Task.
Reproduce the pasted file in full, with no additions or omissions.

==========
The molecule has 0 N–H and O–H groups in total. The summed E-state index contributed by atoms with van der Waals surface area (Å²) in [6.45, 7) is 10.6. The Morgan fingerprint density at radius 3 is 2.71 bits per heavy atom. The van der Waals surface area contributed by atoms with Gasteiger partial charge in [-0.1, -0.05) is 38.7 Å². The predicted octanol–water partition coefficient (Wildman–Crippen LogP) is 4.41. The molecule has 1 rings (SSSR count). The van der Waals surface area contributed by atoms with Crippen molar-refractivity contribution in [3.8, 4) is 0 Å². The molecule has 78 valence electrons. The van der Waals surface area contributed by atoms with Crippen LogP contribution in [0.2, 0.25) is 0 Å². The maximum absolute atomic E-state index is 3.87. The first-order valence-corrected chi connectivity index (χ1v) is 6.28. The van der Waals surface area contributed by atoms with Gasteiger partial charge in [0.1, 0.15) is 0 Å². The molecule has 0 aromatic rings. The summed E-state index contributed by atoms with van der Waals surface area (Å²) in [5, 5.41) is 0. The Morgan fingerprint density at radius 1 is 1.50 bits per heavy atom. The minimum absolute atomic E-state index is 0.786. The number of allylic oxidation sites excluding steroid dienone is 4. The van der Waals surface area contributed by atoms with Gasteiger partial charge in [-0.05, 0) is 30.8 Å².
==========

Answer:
The molecule has 0 N–H and O–H groups in total. The summed E-state index contributed by atoms with van der Waals surface area (Å²) in [6.45, 7) is 10.6. The Morgan fingerprint density at radius 3 is 2.71 bits per heavy atom. The van der Waals surface area contributed by atoms with Gasteiger partial charge in [-0.1, -0.05) is 38.7 Å². The predicted octanol–water partition coefficient (Wildman–Crippen LogP) is 4.41. The molecule has 1 rings (SSSR count). The van der Waals surface area contributed by atoms with Crippen molar-refractivity contribution in [3.8, 4) is 0 Å². The molecule has 78 valence electrons. The van der Waals surface area contributed by atoms with Crippen LogP contribution in [0.2, 0.25) is 0 Å². The maximum absolute atomic E-state index is 3.87. The first-order valence-corrected chi connectivity index (χ1v) is 6.28. The van der Waals surface area contributed by atoms with Gasteiger partial charge in [0.1, 0.15) is 0 Å². The molecule has 0 aromatic rings. The summed E-state index contributed by atoms with van der Waals surface area (Å²) in [5, 5.41) is 0. The Morgan fingerprint density at radius 1 is 1.50 bits per heavy atom. The minimum absolute atomic E-state index is 0.786. The number of allylic oxidation sites excluding steroid dienone is 4. The van der Waals surface area contributed by atoms with Gasteiger partial charge in [-0.05, 0) is 30.8 Å².